I met Julien Paccard in Berlin while we were working on our Skate Urbanism issue. He was telling me about the project he was filming on – a video that is based on the different materials of spots. In the end Julien did a doublepage with collages of the spots for the issue. Just recently he sent me his new part and asked if we want to put it online. For sure we wanted. We’re always interested in people who think out of the box and Julien is clearly one of them.
Yeah, definitely. But I mainly filmed this part because I needed to test a new camera, train to film and edit with it for the next big project. Cause the files the camera produces are kind of hard to handle. It’s not a camera made to film skateboarding at all.
It’s a 16mm camera called Digital Bolex. It is digital but it reproduces the look and feel of 16mm really well.
I didn’t want to film with a VX again, the next project is about the textures of spots. If you have an image that is more HD you see the details of the surface really well. So I wanted a nice looking image but not too clean or fake. I wanted to capture something that feels authentic, organic and grainy. I was really lucky to put a hand on that camera because it doesn’t get produced anymore. They only produced it for two years or so. I think they had some obvious difficulties with the competition and had to stop producing it.
[laughs] I’m not sure. I think it’s more a language I’m developing. I like to only focus on one aesthetical aspect and I build up a story around it.
I’m not very much interested in classically making skateboard videos. There are some other fields to explore. As a skater, you’re really sensitive and pay attention to a lot of stupid details at first sight. That's the result of practising a lot. I want to focus on those aspects, rather than the performances of skaters. I want to tell a story mainly driven by a piece of dirty curb and not an amazing nollie flip on stairs. That's what I rather care about.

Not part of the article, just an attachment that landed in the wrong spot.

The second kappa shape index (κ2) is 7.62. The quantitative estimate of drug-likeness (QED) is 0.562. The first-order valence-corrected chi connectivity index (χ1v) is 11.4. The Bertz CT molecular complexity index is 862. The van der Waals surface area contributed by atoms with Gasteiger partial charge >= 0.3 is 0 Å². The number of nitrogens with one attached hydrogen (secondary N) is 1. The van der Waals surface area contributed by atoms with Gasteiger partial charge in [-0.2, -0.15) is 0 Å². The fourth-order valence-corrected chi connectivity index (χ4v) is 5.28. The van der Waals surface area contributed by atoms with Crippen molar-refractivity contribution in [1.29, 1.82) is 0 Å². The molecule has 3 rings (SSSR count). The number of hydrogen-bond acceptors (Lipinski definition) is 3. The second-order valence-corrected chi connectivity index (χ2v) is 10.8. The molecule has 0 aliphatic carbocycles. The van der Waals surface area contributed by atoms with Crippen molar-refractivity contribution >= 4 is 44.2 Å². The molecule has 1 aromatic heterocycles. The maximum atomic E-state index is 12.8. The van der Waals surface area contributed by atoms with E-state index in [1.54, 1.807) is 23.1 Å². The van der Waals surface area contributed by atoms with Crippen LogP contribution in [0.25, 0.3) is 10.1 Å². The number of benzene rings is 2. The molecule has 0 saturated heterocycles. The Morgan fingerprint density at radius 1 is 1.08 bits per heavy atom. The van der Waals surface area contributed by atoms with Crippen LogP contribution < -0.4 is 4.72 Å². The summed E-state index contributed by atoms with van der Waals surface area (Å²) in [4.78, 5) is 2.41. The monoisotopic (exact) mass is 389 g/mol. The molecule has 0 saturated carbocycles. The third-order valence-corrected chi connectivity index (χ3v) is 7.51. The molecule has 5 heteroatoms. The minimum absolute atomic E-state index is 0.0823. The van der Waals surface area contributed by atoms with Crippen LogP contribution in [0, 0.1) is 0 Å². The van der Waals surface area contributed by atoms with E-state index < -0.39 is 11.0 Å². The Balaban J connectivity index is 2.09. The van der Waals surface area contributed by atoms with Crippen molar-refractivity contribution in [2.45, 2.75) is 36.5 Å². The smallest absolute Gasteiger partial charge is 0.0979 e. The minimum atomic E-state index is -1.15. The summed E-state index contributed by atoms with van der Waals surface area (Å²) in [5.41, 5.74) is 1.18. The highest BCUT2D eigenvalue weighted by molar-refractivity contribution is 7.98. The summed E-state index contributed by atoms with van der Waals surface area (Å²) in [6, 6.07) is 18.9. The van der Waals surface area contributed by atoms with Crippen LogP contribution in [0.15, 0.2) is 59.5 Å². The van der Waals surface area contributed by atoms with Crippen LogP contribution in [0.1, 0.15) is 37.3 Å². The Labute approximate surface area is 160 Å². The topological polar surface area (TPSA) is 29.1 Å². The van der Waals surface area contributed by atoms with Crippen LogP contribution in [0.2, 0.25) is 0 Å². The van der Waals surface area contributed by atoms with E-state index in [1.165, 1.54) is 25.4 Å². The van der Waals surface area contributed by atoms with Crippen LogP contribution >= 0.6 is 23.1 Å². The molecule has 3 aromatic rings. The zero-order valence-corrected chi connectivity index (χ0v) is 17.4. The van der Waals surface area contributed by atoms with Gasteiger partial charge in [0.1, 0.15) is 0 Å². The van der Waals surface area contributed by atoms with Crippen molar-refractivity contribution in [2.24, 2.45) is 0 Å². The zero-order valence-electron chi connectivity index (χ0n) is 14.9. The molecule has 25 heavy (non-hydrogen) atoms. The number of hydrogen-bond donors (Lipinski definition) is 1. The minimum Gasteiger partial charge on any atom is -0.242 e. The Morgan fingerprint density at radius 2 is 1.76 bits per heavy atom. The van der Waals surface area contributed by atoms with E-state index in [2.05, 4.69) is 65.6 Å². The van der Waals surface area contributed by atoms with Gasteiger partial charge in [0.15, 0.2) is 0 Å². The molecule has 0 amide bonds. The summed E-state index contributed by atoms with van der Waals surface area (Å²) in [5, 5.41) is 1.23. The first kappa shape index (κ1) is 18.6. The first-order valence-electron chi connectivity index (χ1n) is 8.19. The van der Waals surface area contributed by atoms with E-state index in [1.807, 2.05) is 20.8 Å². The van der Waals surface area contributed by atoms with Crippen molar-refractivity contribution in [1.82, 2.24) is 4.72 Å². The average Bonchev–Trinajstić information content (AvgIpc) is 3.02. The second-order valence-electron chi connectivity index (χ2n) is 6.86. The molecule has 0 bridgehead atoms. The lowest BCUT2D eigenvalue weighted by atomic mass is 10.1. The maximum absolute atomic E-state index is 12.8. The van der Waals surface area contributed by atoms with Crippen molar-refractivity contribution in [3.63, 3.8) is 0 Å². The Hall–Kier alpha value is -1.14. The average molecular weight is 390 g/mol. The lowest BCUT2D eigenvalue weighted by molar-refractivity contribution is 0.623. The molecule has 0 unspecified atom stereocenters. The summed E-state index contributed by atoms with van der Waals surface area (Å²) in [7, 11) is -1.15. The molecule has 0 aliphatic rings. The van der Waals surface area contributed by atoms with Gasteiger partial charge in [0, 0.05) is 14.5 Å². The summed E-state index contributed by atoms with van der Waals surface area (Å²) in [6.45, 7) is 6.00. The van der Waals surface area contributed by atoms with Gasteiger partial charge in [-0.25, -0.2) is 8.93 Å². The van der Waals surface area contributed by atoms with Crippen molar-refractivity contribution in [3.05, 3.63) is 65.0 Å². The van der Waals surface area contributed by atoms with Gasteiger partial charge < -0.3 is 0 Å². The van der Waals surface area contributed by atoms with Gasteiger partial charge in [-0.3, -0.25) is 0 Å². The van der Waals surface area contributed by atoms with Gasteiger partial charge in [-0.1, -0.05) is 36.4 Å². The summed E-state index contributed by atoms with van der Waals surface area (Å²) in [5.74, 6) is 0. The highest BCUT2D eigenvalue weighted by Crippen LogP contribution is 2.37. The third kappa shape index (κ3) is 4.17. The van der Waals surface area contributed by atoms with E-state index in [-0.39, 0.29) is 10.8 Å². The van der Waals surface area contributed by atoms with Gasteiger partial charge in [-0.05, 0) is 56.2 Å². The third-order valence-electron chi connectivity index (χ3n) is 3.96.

It’s not really different. You have to find skaters who are not too selfish, that’s the only barrier. Those who participated knew that they would probably only have one or two tricks in the video and maybe they won’t even get noticed cause a lot of the time I only film the feet. But it’s not really different. We go on a session and what happens, happens. I don’t put pressure on skaters at all. I don’t ask them to do the hardest trick they can. I don’t care about that. It’s more about using the spot the best way possible.
"I want to tell a story mainly driven by a piece of dirty curb and not an amazing nollie flip on stairs. That's what I rather care about."
Both are equally hard to find but for example, I thought there would be much more wooden spots out there but it’s very hard to find wooden benches or something because wood is not that much used in the streets. For a logical reason: it rotten fast.
Totally, I use Google Drive space when I find pictures on the internet or find spots on Google Maps. I save everything, the address etc. It allows me to create folders per colour or cities, and so I know if there are enough spots I need for a trip. It saves a lot of time while travelling. An organised database is important for projects like that.
I’d love to see his database. If somebody wants to see my database, I happily put it public.
I’m finishing it up at the moment. It’s called GRRRND Zero, with RRR like you hear wheels rolling. It’s about textures. The difference to Color Fools is that there I attributed one colour to one skater. This time it’s one long so-called "friends part" with everybody who wanted to participate. I filmed a lot of new people I didn’t know before. And it will look different because of the camera. But the most important difference is that all the seven parts will have music that reminds you of the tonality of the texture for each part. For example wood, and my idea is, when you project all seven parts on a wall at the same time it becomes one song with seven instruments playing. I started filming four years ago and now that we’re stuck indoors due to this quarantine I take benefit of that and finish the edits for all projects.
It’s a skater friend from Jena called Tommy Buder. He’s making the music at the moment, at home as well.
I have to wait till the music is finished and then edit on the rhythm. Because the 7 parts are synced and there is this one moment in the film when it’s projected on the wall where you only see textures on the screen for a bit. But hopefully, in two months it will be ready.